where the latter is the (unnormalised) sinc function. Hence, to meet the requirements for $\text{Dist}$, we require a characteristic function $\varphi$ with squared-norm given by:

$$|\varphi(t)|^2 = \varphi_D(t) = \text{sinc}(t).$$

The left-hand-side of this equation is a squared norm and is therefore non-negative, whereas the right-hand-side is a function that is negative in various places. Hence, there is no solution to this equation, and so there is no characteristic function satisfying the requirements for the distribution. (Hat-tip to Fabian for pointing this out in a related question on Mathematics.SE.) Hence, there is no distribution with the requirements of the theorem. $\blacksquare$


This is an electrical engineer's take on the matter, with a viewpoint that is more suitable for dsp.SE rather than stats.SE, but no matter.

Suppose that $X$ and $Y$ are continuous random variables with common pdf $f(x)$. Then, if $Z$ denotes $X-Y$, we have that $$f_Z(z) = \int_{-\infty}^\infty f(x)f(x+z) \ \mathrm dx.$$ The Cauchy-Schwarz inequality tells us that $f_Z(z)$ has a maximum at $z=0$. In fact, since $f_Z$ is actually the "autocorrelation" function of $f$ regarded as a "signal", it must have a unique maximum at $z=0$ and thus $Z$ cannot be uniformly distributed as is desired. Alternatively, if $f_Z$ were indeed a uniform density (remember that it is also an autocorrelation function), then the "power spectral density" of $f_Z$ (regarded as a signal) would be a sinc function, and thus not a nonnegative function as all power spectral densities must be. Ergo, the assumption that $f_Z$ is a uniform density leads to a contradiction and so the assumption must be false.

The claim that $f_Z \sim \mathcal U[-1,1]$ is obviously invalid when the common distribution of $X$ and $Y$ contains atoms since in such a case the distribution of $Z$ will also contain atoms. I suspect that the restriction that $X$ and $Y$ have a pdf can be removed and a purely measure-theoretic proof constructed for the general case when $X$ and $Y$ don't necessarily enjoy a pdf (but their difference does).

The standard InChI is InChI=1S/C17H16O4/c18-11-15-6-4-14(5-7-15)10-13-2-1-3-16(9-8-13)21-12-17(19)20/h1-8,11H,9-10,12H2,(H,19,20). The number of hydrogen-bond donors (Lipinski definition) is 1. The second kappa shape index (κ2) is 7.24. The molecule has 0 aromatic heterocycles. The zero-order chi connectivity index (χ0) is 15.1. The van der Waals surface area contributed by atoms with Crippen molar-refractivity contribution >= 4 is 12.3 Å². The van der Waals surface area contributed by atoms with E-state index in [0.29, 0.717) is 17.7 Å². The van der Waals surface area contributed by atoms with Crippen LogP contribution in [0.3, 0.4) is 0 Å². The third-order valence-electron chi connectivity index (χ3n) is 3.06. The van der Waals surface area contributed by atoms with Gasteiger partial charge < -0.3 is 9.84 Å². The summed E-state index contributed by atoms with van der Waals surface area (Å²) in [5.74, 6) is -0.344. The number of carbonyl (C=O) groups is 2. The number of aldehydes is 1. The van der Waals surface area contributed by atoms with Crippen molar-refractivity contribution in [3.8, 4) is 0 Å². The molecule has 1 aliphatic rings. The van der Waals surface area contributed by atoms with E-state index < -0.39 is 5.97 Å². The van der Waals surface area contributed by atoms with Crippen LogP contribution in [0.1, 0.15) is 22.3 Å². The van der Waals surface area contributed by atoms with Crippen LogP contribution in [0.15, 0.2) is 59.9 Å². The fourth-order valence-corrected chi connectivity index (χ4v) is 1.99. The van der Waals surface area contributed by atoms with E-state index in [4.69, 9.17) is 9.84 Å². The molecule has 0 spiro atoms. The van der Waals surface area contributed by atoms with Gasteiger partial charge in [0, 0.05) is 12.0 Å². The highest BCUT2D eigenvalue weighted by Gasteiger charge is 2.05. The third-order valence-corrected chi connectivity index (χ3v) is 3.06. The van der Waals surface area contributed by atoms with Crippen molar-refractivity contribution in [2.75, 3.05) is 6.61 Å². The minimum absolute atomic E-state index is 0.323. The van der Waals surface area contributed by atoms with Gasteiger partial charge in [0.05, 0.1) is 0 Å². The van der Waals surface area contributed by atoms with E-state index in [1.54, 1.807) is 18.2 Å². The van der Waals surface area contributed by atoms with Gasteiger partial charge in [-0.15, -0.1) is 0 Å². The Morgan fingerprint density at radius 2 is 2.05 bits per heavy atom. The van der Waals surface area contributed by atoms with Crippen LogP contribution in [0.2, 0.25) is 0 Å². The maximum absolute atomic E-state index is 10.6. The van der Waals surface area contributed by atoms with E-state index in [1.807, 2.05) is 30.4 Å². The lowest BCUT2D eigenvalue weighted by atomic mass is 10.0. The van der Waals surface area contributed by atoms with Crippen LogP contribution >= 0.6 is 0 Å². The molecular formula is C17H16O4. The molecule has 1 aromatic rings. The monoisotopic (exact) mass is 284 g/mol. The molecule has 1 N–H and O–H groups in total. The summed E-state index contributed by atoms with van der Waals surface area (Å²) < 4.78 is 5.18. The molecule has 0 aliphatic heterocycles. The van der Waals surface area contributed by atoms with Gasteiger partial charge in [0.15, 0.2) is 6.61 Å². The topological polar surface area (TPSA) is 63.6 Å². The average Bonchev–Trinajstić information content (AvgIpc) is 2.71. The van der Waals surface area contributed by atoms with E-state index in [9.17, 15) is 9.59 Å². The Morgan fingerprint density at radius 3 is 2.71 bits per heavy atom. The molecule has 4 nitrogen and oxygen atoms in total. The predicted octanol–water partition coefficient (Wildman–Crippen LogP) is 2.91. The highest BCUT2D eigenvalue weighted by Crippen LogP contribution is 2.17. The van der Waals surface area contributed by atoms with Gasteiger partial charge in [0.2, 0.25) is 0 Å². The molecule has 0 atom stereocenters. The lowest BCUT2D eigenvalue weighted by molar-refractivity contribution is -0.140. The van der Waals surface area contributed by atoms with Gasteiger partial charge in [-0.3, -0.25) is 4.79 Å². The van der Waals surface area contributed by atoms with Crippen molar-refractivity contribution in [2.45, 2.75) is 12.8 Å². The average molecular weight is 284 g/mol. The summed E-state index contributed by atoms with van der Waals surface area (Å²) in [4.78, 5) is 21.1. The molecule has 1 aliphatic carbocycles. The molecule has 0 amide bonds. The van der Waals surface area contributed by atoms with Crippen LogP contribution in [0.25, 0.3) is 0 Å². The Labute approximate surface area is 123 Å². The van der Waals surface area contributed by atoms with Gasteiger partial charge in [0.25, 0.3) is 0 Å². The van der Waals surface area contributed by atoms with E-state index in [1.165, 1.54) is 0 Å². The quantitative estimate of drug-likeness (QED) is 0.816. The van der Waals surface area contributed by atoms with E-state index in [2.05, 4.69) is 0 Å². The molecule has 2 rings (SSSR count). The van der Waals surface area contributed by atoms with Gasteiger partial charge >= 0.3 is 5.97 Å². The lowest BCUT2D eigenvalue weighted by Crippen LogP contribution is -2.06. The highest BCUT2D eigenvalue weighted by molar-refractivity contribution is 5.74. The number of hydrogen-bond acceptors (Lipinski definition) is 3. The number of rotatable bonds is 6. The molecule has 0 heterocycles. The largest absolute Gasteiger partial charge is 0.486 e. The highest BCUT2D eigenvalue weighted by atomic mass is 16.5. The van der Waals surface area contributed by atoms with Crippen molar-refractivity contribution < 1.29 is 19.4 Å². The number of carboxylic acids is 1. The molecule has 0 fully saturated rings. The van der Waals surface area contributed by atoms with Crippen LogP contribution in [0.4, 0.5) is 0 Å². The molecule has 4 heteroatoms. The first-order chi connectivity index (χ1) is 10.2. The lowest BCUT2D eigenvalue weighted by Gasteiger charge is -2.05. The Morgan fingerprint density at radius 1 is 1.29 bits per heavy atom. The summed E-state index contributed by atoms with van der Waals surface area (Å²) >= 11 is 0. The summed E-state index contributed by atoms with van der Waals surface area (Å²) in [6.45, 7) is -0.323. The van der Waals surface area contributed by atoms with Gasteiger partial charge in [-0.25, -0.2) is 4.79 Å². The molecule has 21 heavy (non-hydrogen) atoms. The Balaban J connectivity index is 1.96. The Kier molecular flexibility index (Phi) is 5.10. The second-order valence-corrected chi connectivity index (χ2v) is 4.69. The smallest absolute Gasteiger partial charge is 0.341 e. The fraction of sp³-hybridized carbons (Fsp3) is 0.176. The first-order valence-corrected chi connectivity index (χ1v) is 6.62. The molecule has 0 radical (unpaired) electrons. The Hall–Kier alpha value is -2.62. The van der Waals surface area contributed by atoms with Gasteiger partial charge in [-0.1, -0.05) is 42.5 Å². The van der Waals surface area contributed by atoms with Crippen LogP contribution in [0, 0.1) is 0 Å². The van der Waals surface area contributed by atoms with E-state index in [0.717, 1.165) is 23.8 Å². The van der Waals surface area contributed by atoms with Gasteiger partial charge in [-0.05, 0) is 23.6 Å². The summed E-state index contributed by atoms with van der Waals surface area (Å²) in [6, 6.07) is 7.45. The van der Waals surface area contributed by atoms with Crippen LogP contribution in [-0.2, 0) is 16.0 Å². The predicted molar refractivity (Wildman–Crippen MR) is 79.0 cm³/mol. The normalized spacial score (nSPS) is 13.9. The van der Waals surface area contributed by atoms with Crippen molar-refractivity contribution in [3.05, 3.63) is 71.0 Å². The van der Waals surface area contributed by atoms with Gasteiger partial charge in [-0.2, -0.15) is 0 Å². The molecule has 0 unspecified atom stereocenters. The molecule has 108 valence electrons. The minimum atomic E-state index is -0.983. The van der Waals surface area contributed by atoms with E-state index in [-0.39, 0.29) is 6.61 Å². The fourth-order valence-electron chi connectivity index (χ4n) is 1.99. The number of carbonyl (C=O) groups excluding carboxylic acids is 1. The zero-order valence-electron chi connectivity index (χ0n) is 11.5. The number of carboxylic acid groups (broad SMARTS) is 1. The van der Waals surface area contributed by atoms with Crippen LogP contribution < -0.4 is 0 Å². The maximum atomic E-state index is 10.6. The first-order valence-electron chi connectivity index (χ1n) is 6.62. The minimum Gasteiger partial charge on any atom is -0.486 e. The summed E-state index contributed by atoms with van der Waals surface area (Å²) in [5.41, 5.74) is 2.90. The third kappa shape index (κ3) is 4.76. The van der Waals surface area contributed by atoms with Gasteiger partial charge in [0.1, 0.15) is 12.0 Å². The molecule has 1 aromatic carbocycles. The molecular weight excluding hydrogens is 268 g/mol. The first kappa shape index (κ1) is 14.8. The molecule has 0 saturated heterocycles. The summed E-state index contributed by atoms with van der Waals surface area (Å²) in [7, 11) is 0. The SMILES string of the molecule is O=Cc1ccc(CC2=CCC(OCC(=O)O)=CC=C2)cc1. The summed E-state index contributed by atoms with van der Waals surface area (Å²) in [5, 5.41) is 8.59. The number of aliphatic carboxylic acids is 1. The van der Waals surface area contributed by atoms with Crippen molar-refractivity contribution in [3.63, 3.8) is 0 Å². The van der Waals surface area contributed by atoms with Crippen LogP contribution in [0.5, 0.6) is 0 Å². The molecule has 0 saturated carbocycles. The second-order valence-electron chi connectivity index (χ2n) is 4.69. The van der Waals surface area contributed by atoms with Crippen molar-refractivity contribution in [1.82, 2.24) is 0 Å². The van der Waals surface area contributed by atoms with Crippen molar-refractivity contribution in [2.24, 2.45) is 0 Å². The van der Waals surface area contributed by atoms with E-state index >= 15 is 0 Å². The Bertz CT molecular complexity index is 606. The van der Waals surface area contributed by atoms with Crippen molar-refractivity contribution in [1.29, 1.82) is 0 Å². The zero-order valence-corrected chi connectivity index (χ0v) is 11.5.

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    $\begingroup$ Part of that doesn't seem right to me. The characteristic function of the $\text{U}(-1,1)$ distribution is the $\text{sinc}$ function, so clearly that kind of Fourier transform is allowable. Your logic seems to me to lead to prove too much - it appears to prove not only that $Z$ cannot be uniform, but that the uniform distribution cannot exist at all. Have I misunderstood? $\endgroup$
    – Ben
    Jun 19, 2018 at 23:58
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    $\begingroup$ Whether or not the characteristic function of $\mathcal U[-1,1]$ exists is not the the issue; it does exist. The pdf of $Z$ is an autocorrelation function. Well, the power spectral density of any autocorrelation function must be a nonnegative function. So, the assumption that $f_Z \sim \mathcal U[-1,1]$ leads to a power spectral density which is a sinc function (that takes on both positive and negative values). Since this is not a valid power spectral density (remember that $f_Z$ is an autocorrelation function also), the assumption that $f_Z \sim \mathcal U[-1,1]$ must be false. $\endgroup$ Jun 20, 2018 at 14:21